reason to believe that the Regency had acted in a discriminatory manner against Janneh.
Under New York law, when a person chooses an administrative forum, such as the DHR, to file his complaint, and that administrative body subsequently dismisses the complaint for lack of merit, that person cannot later bring a judicial action. Carter v. AT & T Communications, 759 F. Supp. 155, 161 (S.D.N.Y. 1991). "Were this Court to entertain plaintiff's state-law claim, which plaintiff was instrumental in bringing before the State Division ... plaintiff would have two opportunities to litigate the same claim with the possibility of inconsistent results. Clearly, this is inefficient as well as unfair." Long v. AT & T Information Systems, Inc., 733 F. Supp. 188, 199 (S.D.N.Y. 1990). Therefore, plaintiff's claim under New York Human Rights Law must be dismissed.
E. Common Law Claims
Plaintiff sets forth several common law causes of action: intentional infliction of emotional distress, breach of implied contract, breach of implied covenant of good faith and fair dealing, and termination in violation of public policy in regard to his discharge by the Regency. None of these claims survives summary judgment scrutiny, however.
First, New York law recognizes a one year statute of limitations for intentional torts under CPLR § 215. Intentional infliction of emotional distress is subject to such a one year statute of limitations. Kelber v. Forest Electric Corp., 799 F. Supp. 326, 340-41 (S.D.N.Y. 1992); Clay v. ILC Data Device Corp., 771 F. Supp. 40, 45-46 (E.D.N.Y. 1991). Since Janneh was terminated on September 12, 1989 and this action was not filed until October 1, 1992 the statute of limitations has clearly run and the claim must be dismissed.
Second, under New York law it is well settled that "absent an agreement establishing a fixed duration, an employment relationship is presumed to be a hiring at will, terminable at any time by either party."
Sabetay v. Sterling Drug, Inc., 69 N.Y.2d 329, 514 N.Y.S.2d 209, 211, 506 N.E.2d 919 (1987). At will employees may be discharged at any time unless this right of the employer is curtailed by an express agreement.
Id.; Murphy v. American Home Products Corp., 58 N.Y.2d 293, 461 N.Y.S.2d 232, 235, 448 N.E.2d 86 (1983). Under this precedent there is no cognizable claim for breach of an implied employment contract in New York, and so plaintiff's claim must fail.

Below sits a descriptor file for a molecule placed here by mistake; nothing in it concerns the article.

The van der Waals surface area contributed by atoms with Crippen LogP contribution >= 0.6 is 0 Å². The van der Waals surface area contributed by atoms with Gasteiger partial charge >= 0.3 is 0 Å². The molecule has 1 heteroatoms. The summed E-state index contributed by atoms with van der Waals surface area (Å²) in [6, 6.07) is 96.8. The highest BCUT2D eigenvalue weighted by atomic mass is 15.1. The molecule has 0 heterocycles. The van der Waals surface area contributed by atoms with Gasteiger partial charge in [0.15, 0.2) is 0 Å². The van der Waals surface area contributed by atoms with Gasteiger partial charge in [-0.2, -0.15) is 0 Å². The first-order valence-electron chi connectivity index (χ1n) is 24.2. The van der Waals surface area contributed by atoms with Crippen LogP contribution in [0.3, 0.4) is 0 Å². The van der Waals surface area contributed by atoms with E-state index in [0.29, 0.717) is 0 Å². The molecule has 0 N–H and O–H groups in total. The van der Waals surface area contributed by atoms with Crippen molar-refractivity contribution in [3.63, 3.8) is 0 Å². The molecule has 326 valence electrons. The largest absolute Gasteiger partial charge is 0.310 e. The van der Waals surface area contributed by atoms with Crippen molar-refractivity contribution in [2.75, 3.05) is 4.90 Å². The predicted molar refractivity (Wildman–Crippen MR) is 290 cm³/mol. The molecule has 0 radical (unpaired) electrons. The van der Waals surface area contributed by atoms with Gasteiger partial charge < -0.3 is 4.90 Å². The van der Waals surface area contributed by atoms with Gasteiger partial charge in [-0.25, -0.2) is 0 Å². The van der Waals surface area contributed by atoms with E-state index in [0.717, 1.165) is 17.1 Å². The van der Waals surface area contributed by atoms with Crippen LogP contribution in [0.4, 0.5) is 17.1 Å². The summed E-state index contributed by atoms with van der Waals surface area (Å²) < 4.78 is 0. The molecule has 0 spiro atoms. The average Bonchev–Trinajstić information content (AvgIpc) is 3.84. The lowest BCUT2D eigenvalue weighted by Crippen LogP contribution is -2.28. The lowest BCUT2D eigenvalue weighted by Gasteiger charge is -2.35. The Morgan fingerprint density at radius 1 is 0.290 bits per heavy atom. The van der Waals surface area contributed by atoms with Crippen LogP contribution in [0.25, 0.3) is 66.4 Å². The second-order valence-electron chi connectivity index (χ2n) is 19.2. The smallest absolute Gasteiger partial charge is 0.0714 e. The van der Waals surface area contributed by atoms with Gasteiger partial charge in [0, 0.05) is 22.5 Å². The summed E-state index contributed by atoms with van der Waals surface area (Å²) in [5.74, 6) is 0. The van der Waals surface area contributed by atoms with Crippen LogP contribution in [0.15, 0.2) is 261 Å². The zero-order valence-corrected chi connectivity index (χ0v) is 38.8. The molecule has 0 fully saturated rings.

Third, the New York courts have refused to recognize a claim for breach of an implied covenant of good faith and fair dealing. Sabetay, 514 N.Y.S.2d at 212. Thus, plaintiff's claim based on this theory must also fail.
Finally, plaintiff has not shown that his termination violated a public policy that is recognized in New York. At best, plaintiff's public policy claim could be read as an abusive discharge claim under which the interest of the employer in exercising an unrestricted right to terminate an at will employee is balanced against the interest of the community in upholding its laws and public policy. See Chin v. American Tel. & Tel. Co., 96 Misc. 2d 1070, 410 N.Y.S.2d 737, 740 (Sup. Ct., New York Co. 1978) (discussing the doctrine of abusive discharge). The doctrine of abusive discharge places upon the plaintiff the burden of showing that a public policy of the state was violated by the defendant. Id. at 741. In this case, plaintiff has not declared what public policy has been violated by the Regency, and so his claim must fail.
Moreover, it is clear that even if plaintiff's common law claims could survive the defendant's motion for summary judgment, these claims are no longer appropriate for adjudication by the federal courts because the federal causes of action to which they secured their pendant jurisdiction have been dismissed. See United Mine Workers v. Gibbs, 383 U.S. 715, 86 S. Ct. 1130, 1139, 16 L. Ed. 2d 218 (1966) (stating that if all federal claims are dismissed before trial the state claims should be dismissed as well).
In summary, the court grants defendant's motion for summary judgment in its entirety and denies plaintiff's motion for summary judgment. Since all claims in this suit have been dismissed, the court directs the clerk to enter judgment in favor of the defendant and close the case.
IT IS SO ORDERED.
Dated November 25, 1994
at Binghamton, New York
Thomas J. McAvoy
Chief U.S. District Judge